FUTURE RESEARCH This study look e d at t he loca t ion decision processes of facili t ies that are major producers or attractors ofparatransit tr ips. Among the study's find ings are that these facil it ies do take into consideration the availability of transportation when locating but that their consideration is limited primarily to client access to tra nsportation Thes e facili ti es seldom take i nto consideration the cost of transportation and how it varies wtth location. Consequently there i s very litt1e consideration given to clustering of facili t ies. which could reduce the total amount of transportation required. Clustering also would reduce complaints about the quality of paratransit services-which were numerous in the study's survey-because it would allow for productivity improveme nts in paratransit services and consequently, ease the pressures on these overburdened services. As noted earlier fac i lities tend not to consider the impa cts of their location decis i ons on t ransportation cost because they often do not bear the cost of transportation. This raises the question of whether or not they should bear these costs, which is not a trivial issue For i nstance. it is not immed iately clear why they shou l d be asked to bear the cost of paratransit service for thei r clients but not the cost of private automobile service for the same clients. The more i mportant question raised by the study s research is to what extent the public funders of paratransit services should attempt to i n flue nce locat ion dec isions. Th is study looked at t he facility side of .the loca t ion issue. The next area that needs to be examined is the transportation fund i ng side of the issue. Loca l f un ders of pa rat ransit services and loca l transportation planning agencies are p robab ly i n the best position to see and infl u ence the bigger picture of facility siting Local funders also are the pri mary fina n cial beneficiaries of faci l ity c l ustering and, th e refore, have the greatest i n cen t ive to encourage efficient siting-i nclud i ng clustering--of faci l ities. Future research should examine the extent of savings tha t could be realized by t he lund i ng agencies and the ways that their funding methods and planning age ncie s proce dures could be changed to provide appropriate i n cent ives for more efficient siting of facil i ties that rely on paratransit services. 22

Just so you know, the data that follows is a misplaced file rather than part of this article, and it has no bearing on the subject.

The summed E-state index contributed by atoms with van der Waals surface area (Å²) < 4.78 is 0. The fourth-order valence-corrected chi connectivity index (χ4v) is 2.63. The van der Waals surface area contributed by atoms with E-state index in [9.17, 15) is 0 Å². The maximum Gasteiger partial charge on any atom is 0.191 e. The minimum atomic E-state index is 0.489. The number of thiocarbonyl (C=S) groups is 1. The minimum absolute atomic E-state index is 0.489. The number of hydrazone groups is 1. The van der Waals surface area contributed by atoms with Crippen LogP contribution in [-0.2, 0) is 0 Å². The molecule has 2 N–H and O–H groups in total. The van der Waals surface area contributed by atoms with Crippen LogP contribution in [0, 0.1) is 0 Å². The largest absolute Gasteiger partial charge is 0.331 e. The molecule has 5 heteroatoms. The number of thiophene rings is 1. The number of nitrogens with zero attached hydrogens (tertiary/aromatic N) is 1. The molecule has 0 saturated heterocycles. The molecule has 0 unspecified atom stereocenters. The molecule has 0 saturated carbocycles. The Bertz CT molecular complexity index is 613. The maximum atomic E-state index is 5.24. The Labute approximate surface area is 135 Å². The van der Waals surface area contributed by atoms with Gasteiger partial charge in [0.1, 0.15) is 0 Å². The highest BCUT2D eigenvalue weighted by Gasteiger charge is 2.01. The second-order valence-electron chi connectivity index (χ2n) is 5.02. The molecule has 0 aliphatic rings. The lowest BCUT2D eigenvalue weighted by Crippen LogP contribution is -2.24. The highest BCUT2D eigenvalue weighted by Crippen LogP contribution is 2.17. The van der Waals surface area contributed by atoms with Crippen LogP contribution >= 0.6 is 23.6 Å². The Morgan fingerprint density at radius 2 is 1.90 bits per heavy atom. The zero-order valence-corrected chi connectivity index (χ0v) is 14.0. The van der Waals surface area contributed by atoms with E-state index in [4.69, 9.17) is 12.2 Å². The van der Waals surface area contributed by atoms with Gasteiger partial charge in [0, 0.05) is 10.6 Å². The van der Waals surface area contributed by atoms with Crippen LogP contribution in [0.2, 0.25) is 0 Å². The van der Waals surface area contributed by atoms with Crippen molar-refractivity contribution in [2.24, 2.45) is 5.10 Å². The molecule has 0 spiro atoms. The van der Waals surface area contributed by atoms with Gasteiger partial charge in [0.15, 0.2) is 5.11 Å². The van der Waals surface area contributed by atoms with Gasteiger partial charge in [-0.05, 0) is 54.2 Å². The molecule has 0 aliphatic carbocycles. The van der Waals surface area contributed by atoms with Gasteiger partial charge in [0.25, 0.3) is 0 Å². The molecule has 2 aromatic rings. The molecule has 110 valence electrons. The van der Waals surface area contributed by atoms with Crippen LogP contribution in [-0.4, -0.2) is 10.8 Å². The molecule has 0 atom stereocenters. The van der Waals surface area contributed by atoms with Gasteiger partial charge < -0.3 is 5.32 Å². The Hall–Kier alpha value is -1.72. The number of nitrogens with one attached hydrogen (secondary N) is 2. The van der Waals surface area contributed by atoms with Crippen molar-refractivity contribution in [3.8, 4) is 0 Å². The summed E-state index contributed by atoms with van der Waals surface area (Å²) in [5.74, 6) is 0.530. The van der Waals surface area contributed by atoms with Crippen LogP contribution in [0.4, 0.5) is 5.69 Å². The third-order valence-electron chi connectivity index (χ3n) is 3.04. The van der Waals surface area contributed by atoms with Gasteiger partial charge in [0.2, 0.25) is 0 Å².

APPENDIX A Survey Form A-1


Ill Paratransit and Land Use Survey CUTR ____________________________________________ ____ ___ D.Ue Survey Completed:------------------------------------------------________________________________ Address of Organization:----------------------------------------------Clty Cowtty State Zip Within your county, which of the following describes your facility? a) Branc:h facility b ) Main and/or only facility? Section I. General Information I) Wh.U is your service function? (Please drde all types that apply.) a) Sheltered Workshop g) Substance Abuse Center m) Rehabilitation Hospital b) Adult Day-care h) Child care Center n) Community College c) Group Home I) Gene ra l Hospital o) Homeless Shelter d) Nursing Home j) VA Hospital p) Women' s Health C linic e) Congregate Dining facility k) Dia l ysi s Center q) Public Health Clinic f) Vocational Center I) Psychiatric Hospital ______________________________________________________ __ 2) What type of organization are you? (Please circle one.) a) Private for-profit b) P ri vate non-profit c) Public d) Other ______________________________________________________ __ 3) What Is the primary distinguishing characteristic of your clientele? (Pl ease circle one.) a) Elderly d) Developmentally disabled b) Mentally disabled e ) Low-income c) Physically disabled f) Other-----------------------------------4) On average, how often do your dlents visit your fac:ility? (Please circle one.) a) Residents of facility e) 1 day per week b) Twice per day f) 2 times per month c) 5 -7 days per week g) I day per month or less d) 2-4 days per week h) Other---------------------------------5) Does your facility offer residential servic:es? a) Yes your dlents are residents? (Please indicate percentage.) b) No If so, what percentage of % -----(over, please)